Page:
Trump & Trade: Uneasy Partners?

Trump does have  business experience in the UK. Photo from the BBC
Trump does have business experience in the UK. Photo from the BBC

Democratic politics often produces surprises and while most would agree 2016 so far has produced a few of note, what usually marks the strength of any system is the ability to adapt and change as a result. Therefore I can see the value in looking for positives and trying to make successes as a result of referendum result on 23 June and the recent US presidential election. There have already been a few voices suggesting that this now means a UK-US free trade deal might now be, to quote James Forsyth in the Spectator this weekenda relatively simple affair.

While it’s true that there have been one or two positive noises about such a deal from some Repubican members of Congree it remains very much in the realm of fantasy rather than reality. To be fair all trade deals have to start somewhere but the path to a UK-US deal would seem rather longer and more uncertain than some more may hope.

During the June referendum campaign President Obama’s assertion that the UK outside the EU would be “at the back of the queue” for any such trade deal didn’t impress many. The UK’s impending exit from the EU and possible exit from its Customs’ Union means that it now have to leave its seat at the table on the current EU-US trade deal negotiations. This might not be such a loss at the moment given that that deal (usually known as TTIP) is widely acknowledged to be dead, killed first by the UK referendum result and now to be put in cold storage or buried altogether following Trump’s election victory. The irony here is that this talks table was largely laid by the UK itself in County Fermanagh in June 2013, following a decade or so of talks.

The EU’s own difficulties in passing comprehensive trade deals were recently laid-bear with the recent EU-Canada deal, however while this may have increased Brexiteers’ demands for the UK to be able to strike its own tailored deals that day is still far-off and not been made closer by Trump’s victory.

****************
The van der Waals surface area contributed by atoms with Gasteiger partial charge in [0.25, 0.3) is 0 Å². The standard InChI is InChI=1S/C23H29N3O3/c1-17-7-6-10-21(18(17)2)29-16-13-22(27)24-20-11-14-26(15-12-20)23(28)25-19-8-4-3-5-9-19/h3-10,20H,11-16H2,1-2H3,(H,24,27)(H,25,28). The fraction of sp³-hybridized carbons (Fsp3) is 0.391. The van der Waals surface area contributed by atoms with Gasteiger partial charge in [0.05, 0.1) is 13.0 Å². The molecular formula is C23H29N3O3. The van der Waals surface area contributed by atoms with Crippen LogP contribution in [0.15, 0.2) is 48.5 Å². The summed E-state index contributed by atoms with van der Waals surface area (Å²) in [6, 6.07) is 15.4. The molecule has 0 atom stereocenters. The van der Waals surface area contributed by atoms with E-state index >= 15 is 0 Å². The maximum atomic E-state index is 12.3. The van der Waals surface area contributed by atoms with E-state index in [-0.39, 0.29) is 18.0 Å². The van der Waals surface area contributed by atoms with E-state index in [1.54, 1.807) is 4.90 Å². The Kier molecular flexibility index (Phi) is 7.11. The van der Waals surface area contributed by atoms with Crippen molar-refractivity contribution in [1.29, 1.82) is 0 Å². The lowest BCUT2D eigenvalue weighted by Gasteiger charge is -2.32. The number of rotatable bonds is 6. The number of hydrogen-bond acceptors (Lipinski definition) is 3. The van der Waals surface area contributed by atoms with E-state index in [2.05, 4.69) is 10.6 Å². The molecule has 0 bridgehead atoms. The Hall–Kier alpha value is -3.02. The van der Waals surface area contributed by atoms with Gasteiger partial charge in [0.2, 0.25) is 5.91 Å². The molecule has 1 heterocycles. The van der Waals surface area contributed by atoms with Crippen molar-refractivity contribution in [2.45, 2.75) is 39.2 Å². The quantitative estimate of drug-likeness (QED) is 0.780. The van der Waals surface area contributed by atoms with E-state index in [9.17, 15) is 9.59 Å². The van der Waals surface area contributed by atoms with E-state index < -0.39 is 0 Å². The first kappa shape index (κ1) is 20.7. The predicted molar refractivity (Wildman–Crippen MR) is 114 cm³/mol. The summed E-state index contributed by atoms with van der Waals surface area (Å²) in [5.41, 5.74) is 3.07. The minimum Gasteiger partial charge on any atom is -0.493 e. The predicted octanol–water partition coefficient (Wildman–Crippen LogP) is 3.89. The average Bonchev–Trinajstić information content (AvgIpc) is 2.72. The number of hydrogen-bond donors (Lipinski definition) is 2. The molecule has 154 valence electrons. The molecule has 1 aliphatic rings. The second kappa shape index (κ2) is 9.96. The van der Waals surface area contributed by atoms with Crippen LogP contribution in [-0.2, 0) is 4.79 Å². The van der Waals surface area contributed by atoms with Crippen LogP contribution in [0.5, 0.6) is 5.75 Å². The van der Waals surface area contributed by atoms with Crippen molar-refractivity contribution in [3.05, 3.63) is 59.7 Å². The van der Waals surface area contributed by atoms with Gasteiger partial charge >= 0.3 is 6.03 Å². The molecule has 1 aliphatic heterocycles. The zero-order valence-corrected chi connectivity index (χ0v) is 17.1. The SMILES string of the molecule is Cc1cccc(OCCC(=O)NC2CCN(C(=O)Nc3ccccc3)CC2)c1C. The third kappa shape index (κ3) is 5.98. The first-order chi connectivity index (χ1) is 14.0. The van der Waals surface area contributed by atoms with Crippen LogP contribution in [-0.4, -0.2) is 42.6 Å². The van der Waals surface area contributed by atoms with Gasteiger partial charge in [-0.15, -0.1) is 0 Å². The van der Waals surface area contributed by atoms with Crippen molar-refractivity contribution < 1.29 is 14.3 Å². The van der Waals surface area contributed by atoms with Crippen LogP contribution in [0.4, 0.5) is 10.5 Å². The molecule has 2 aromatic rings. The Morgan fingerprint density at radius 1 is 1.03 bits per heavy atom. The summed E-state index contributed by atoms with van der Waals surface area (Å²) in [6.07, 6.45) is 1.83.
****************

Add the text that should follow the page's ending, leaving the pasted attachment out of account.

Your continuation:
There is still no clarity on what post-EU Britain’s trading relationship will be with the outside world and even if Article 50 is triggered by May and enacted by Spring 2019 that still leaves the UK with the need to establish itself with its own trading position vis-à-vis the EU (not to mention hire some trade negotiators).

The other great uncertainty is what Donald Trump’s international trade policy will look like, but noises during the campaign don’t suggest a ‘full speed ahead’ approach, more like rowing back. Throughout his campaign Trump targeted the NAFTA deal (arguably the US’ most important trading partnership with Canada and Mexico) repeatedly signalling his desire to either kill it or re-negotiate it. How he how intends to make-good on that pledge remains to be seen, Mexico and Canada may be less-willing to agree.

The ‘queue’ for future trade deal with the US is rather long already and even further ahead than the EU’s TTIP deal is the Trans-Pacific Partnership (TPP), a potential deal with 12 countries in Asia and Australasia, which was supposed to be done and dusted but now looks less likely. Tuesday’s election kept the Republicans control of the senate, which is needed to ratify trade deals. Some of the other countries involved (Australia, Japan, New Zealand and Singapore) intended to allay fears about the deal in a Tuesday press conference, but in a potentially portentous sign, the conference was cancelled. Most Washington watchers now say the deal is dead.

NPR’s Marilyn Geewax listed the how a Trump presidency may affect US trade policy in three steps

“1. Kill TPP, 2. go after NAFTA, 3. Impose Tariffs”

On option 3 Trump has often said he wants to go after China, with talk of imposing an eye-watering 45% tariffs on imports.

Currently the US and UK do no impose many tariffs on each other’s products, any successful trade deal would need to focus more on regulatory equivalency, mostly in the area of financial services. But of course areas such as agricultural products (consider cheap beef imports) may be worried about other contents of any such deal.
No-one is quite certain what a Donald Trump trade policy looks like, but his campaign style suggests it may be anything but a smooth ride for any UK-US free trade deal. The president elect hasn’t yet signaled whom he will appoint as his trade representative, but in August one of his team said it will be

“…the toughest, smartest SOB on trade that Mr Trump can find”.

Early rumours are that it will be Dan DiMicco, executive chairman of Nucor, the US’ largest steel producer, there is little in his background that suggests he is likely to be favourable to the UK.

Given the energy likely to be required to enact some of the promises it seems unlikely that Trump will want to spend much political capital on a new foreign trade deal. Obama only started the Pacific and European negotiations into his 2nd mandate, whether or not Trump will get to a second mandate remains firmly within the realm of speculation at the moment, same as any UK trade deal.

The US is far from clear on what its future trade deals will look like, so of course is the UK. The presumption that a US-UK free trade deal is in the near distance should perhaps be put away with the ‘vote Clinton’ posters.